Hume, David (1711-76)

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Updated: Aug 20, 2021

Scottish philosopher whose systematic treatment of economics is contained in several chapters of his Political Discourses (1752). He exposed as unwarranted the mercantilist fear of a chronic imbalance of trade and loss of gold. He argued that the international movement in bullion responded to the rise and fall of prices and in so doing kept national price differences within limits and prevented permanent balance of payments surpluses or deficits. He also foresaw how this mechanism could be distorted by the growth of domestic banking and of paper money. He accepted a quantity theory of money but distinguished between short-run and long-run effects. By tracing the course of the effects of a rise in the quantity of money, he came to the conclusion that money was not neutral but could affect employment, although only in the short run. His beliefthat the level of the rate of interrest depended on the rate of business profits became the basis of Adam Smith’s interest-rate theory.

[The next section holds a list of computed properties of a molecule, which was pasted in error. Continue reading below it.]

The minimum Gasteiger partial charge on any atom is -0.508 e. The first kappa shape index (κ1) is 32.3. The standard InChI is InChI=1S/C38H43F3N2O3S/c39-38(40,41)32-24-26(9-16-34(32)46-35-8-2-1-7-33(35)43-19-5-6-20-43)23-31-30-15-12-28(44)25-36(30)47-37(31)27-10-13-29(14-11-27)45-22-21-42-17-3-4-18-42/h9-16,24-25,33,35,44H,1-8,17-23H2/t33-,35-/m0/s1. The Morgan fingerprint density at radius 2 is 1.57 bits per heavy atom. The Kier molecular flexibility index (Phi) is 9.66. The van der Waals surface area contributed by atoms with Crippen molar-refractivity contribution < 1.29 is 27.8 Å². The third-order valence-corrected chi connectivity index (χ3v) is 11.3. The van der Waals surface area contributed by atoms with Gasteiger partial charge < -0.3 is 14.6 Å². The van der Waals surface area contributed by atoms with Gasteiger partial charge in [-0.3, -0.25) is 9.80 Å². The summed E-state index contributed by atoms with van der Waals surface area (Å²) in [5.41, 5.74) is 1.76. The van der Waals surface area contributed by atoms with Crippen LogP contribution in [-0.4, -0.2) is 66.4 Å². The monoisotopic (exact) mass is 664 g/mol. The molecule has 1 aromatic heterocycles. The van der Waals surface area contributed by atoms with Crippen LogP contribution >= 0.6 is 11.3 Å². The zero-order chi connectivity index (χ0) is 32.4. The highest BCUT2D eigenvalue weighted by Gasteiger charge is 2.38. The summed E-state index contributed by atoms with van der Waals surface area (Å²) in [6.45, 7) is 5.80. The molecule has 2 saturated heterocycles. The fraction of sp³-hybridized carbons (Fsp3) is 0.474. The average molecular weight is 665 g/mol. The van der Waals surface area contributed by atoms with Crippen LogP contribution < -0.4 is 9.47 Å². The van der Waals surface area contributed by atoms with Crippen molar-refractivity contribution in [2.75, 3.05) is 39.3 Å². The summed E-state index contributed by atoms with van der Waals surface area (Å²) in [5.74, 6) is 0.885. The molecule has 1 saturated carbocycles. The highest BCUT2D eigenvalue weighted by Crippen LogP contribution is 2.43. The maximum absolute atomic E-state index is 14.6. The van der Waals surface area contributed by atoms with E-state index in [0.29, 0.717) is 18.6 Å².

Reference: The Penguin Dictionary og Economics, 3rd edt.



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